‘Perhaps he just got fed up acting normal and decided to act crazy instead, and they locked him up because he went too far…’
I only read The Wasp Factory because I unexpectedly finished the MaddAddam trilogy whilst on holiday and had to start something else to tide me over. Perhaps because of this, or maybe because of the lack of likeable characters, I found The Wasp Factory a difficult book to warm to. As I read on though, and the story became darker and more intriguing, I found myself with that familiar need to see what happens at the end.
The Wasp Factory tells the story of Frank, a troubled sociopath with a chequered family history. Frank lives on an isolated island and collects a menagerie of animals heads and dead insects. Author Iain Banks is not afraid to shy away from the morbidly grotesque (something he shares with his countryman Irvine Welsh) and the imagery employed in The Wasp Factory is easily some of the most depraved and upsetting I have seen described in any novel.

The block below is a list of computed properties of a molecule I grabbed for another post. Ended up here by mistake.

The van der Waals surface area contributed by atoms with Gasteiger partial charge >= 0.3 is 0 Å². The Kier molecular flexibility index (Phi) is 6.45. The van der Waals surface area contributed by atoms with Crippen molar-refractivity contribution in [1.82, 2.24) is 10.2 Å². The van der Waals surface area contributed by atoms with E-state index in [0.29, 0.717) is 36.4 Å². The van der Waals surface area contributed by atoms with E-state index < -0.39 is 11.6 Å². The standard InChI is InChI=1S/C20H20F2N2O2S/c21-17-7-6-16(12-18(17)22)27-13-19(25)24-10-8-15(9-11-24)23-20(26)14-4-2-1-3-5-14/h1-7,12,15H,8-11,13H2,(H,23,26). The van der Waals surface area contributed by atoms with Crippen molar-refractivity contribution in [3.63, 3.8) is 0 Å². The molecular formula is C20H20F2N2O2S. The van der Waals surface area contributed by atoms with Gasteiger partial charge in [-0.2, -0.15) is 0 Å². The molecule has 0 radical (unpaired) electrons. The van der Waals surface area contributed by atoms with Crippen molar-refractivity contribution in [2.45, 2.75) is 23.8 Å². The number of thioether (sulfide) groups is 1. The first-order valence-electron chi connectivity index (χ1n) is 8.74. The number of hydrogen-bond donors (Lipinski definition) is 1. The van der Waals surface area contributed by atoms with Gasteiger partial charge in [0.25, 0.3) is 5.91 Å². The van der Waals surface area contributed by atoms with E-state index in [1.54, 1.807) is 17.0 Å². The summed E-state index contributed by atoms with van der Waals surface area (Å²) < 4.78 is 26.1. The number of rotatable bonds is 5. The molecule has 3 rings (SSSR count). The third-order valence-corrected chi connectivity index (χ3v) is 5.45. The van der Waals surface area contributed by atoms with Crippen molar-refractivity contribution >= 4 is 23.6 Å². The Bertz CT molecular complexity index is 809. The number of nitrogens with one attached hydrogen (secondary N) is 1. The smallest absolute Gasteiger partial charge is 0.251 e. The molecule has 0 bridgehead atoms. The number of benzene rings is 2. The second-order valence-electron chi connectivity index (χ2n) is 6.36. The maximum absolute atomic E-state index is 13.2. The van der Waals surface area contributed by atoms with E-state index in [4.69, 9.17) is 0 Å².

There are moments of jet black comedy and Frank makes for an interesting, if unreliable, narrator but the grotesque is never far away from the prose which makes for a difficult, if compelling, read. The spectre of Frank’s returning brother Eric also adds an extra dimension but it is only when certain pressing questions are answered in the final third of the book that The Wasp Factory becomes fully gratifying.
I’m not sure if I enjoyed The Wasp Factory but it made me feel something. Disgust? Sympathy? All of the above? Probably, but bored? Never.